Dreamscape - A Solo Exhibition by Lee Kow Fong May 31 2016, 0 Comments

Eye Art Gallery is pleased to present “Dreamscape”, an art exhibition showcasing a series of childhood themed paintings by artist Lee Kow Fong. His debut solo visual arts exhibition will feature about 50 paintings, executed using the watercolour, acrylic and gouache medium. Lee, more fondly known as Ah Guo ( 阿果) , is known for his quirky and distinct aesthetics. His paintings illustrate the idyllic moments of childhood set against the backdrop of nature.

The subjects are seen engaged in various activities, in a surrealistic background filled with nature inspired motifs - delicate flowers blooming, candy-coloured clouds, calming blue seas, star-filled skies and willowy trees.

Ah Guo uses vibrant colours to portray the joys of childhood. His bright and pastel coloured paintings convey a sense of freshness and a deep appreciation for the beauty all around him. The colours also reflect his changing moods. He uses pastel colours for a soft, lively mood. Sometimes he chooses subdued tones for a quiet mood. The darker shades echo a forlorn sense of loneliness.

Like a dreamer, Ah Guo has many dreams on his wishlist. He had hoped to collaborate with an art gallery to organise his solo art exhibition and to be recognised as a visual artist. Certainly, his dreams are being fulfilled and taking flight. Just like fairy tales, he is soaring high on eagle’s wings.

About the Artist Lee Kow Fong graduated with a BA (Hons) from the National University of Singapore and holds a Postgraduate Diploma in Translation and Interpretation from the Nanyang Technological University. He received his MA in Children’s Book Illustration from Cambridge School of Art, Anglia Ruskin University, UK in 2011. He is actively involved in the promotion and creation of children’s picture books in Singapore.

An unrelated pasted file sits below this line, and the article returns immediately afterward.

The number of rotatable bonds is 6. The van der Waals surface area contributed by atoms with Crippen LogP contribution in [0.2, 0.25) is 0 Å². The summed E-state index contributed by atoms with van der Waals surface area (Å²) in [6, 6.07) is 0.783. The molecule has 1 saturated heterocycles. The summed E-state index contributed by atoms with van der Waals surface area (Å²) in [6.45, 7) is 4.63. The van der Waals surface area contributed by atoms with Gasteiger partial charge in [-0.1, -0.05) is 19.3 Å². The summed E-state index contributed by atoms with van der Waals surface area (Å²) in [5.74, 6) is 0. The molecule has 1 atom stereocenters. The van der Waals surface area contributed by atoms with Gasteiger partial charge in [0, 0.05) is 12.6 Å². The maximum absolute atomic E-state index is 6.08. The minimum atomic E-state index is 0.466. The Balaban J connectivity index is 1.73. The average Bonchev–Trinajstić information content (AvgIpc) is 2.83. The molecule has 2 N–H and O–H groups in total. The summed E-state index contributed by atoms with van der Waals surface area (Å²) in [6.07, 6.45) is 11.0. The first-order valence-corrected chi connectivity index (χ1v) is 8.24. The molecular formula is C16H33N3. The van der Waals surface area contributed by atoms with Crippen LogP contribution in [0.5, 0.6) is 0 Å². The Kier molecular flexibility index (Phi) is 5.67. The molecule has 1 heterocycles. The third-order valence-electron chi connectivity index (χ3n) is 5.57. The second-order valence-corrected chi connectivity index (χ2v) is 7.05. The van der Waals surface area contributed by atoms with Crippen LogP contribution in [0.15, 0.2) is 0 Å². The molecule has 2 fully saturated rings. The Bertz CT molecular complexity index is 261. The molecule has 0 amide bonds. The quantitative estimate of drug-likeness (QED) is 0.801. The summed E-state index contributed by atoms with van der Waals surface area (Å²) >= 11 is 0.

Celebration of Abundance Art Exhibition January 08 2016, 0 Comments

Art for a Joyous Season November 22 2015, 0 Comments

TEA WITH MICHAEL October 01 2015, 0 Comments


Elite Painter 2015 - Tea with Michael

Presented by Eagle’s Eye Art Gallery

17 October 2015


History of "Elite Painters"

"Elite Painters", inaugurated in year 2000, is organised by Eagle's Eye Art Gallery and Eagle's Dream, two well established art galleries in Singapore. The galleries have developed this exhibition into a prestigious annual affair for art lovers to view the latest works by Asia's crème de la crème of art. As the title suggests, only the "elite" artists - artists with reputable background - will be selected to participate in this exhibition.

The objective of this exhibition is to create awareness and appreciation for high calibre artists in Singapore, and in the long run to become a benchmark for up and coming artists to strive to participate as one of the elite painters. "Elite Painters" will include the finest from all over Asia.

With each year, Eagle's Eye Art Gallery and Eagle's Dream hope to present not only the renowned artists, but to discover new artistic geniuses that will help bring art appreciation to new levels.


Tea with Michael

Michael Tan continues to lead in the field of Singapore Art, with successful record sales in the past decade. 

By popular demand, Eagle’s Eye Art Gallery is organizing a tea session with one of the most promising painter in South-east Asia. The paintings on display are put together to form a compelling story of the kampong life. The story seeks to capture the simple and natural values that are eroded in urban living.

Art collectors are captivated by Michael’s paintings which are richly detailed and gloriously coloured, with most of the themes set in the realm of rusticity. He scrutinizes his subjects with the eye of a microbiologist, then gives a glittering brocade-like quality to the minutiae of kampong life.

Drawn with cheerful spontaneity that parallels the happy cheer of kampong folks, Michael’s paintings speak of family and tradition, warmth and vibrancy, harmony and contentment.